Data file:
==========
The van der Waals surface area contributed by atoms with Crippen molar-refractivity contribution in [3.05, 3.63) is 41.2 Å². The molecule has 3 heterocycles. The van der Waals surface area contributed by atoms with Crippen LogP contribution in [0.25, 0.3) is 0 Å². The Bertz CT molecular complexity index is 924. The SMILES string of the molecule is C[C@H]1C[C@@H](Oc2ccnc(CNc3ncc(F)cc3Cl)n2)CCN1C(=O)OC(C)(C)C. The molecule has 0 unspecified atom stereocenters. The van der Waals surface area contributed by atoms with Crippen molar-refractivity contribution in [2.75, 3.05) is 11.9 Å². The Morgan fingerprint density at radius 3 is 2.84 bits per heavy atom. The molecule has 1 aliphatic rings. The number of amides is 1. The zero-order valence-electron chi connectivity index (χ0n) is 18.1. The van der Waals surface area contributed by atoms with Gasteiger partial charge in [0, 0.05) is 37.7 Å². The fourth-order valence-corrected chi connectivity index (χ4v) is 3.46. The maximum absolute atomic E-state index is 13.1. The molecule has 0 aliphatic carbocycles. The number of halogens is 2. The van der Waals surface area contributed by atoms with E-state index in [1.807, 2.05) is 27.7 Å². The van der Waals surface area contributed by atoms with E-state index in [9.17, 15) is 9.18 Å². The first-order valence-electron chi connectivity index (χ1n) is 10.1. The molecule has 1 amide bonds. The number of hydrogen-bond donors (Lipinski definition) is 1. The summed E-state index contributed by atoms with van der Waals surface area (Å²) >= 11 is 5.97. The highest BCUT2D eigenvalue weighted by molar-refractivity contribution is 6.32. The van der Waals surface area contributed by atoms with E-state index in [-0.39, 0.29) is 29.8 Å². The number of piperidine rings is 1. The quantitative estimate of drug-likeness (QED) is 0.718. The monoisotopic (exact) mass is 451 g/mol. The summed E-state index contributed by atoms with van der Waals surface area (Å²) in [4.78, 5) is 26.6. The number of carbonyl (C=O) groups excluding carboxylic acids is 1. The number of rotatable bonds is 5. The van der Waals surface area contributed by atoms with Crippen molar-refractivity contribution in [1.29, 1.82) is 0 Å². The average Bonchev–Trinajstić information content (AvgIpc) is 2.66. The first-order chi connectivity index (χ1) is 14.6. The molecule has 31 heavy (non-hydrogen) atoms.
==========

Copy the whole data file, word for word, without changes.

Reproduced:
The van der Waals surface area contributed by atoms with Crippen molar-refractivity contribution in [3.05, 3.63) is 41.2 Å². The molecule has 3 heterocycles. The van der Waals surface area contributed by atoms with Crippen LogP contribution in [0.25, 0.3) is 0 Å². The Bertz CT molecular complexity index is 924. The SMILES string of the molecule is C[C@H]1C[C@@H](Oc2ccnc(CNc3ncc(F)cc3Cl)n2)CCN1C(=O)OC(C)(C)C. The molecule has 0 unspecified atom stereocenters. The van der Waals surface area contributed by atoms with Crippen molar-refractivity contribution in [2.75, 3.05) is 11.9 Å². The Morgan fingerprint density at radius 3 is 2.84 bits per heavy atom. The molecule has 1 aliphatic rings. The number of amides is 1. The zero-order valence-electron chi connectivity index (χ0n) is 18.1. The van der Waals surface area contributed by atoms with Gasteiger partial charge in [0, 0.05) is 37.7 Å². The fourth-order valence-corrected chi connectivity index (χ4v) is 3.46. The maximum absolute atomic E-state index is 13.1. The molecule has 0 aliphatic carbocycles. The number of halogens is 2. The van der Waals surface area contributed by atoms with E-state index in [1.807, 2.05) is 27.7 Å². The van der Waals surface area contributed by atoms with E-state index in [9.17, 15) is 9.18 Å². The first-order valence-electron chi connectivity index (χ1n) is 10.1. The molecule has 1 amide bonds. The number of hydrogen-bond donors (Lipinski definition) is 1. The summed E-state index contributed by atoms with van der Waals surface area (Å²) >= 11 is 5.97. The highest BCUT2D eigenvalue weighted by molar-refractivity contribution is 6.32. The van der Waals surface area contributed by atoms with E-state index in [-0.39, 0.29) is 29.8 Å². The number of piperidine rings is 1. The quantitative estimate of drug-likeness (QED) is 0.718. The monoisotopic (exact) mass is 451 g/mol. The summed E-state index contributed by atoms with van der Waals surface area (Å²) in [4.78, 5) is 26.6. The number of carbonyl (C=O) groups excluding carboxylic acids is 1. The number of rotatable bonds is 5. The van der Waals surface area contributed by atoms with Crippen molar-refractivity contribution in [1.29, 1.82) is 0 Å². The average Bonchev–Trinajstić information content (AvgIpc) is 2.66. The first-order chi connectivity index (χ1) is 14.6. The molecule has 31 heavy (non-hydrogen) atoms.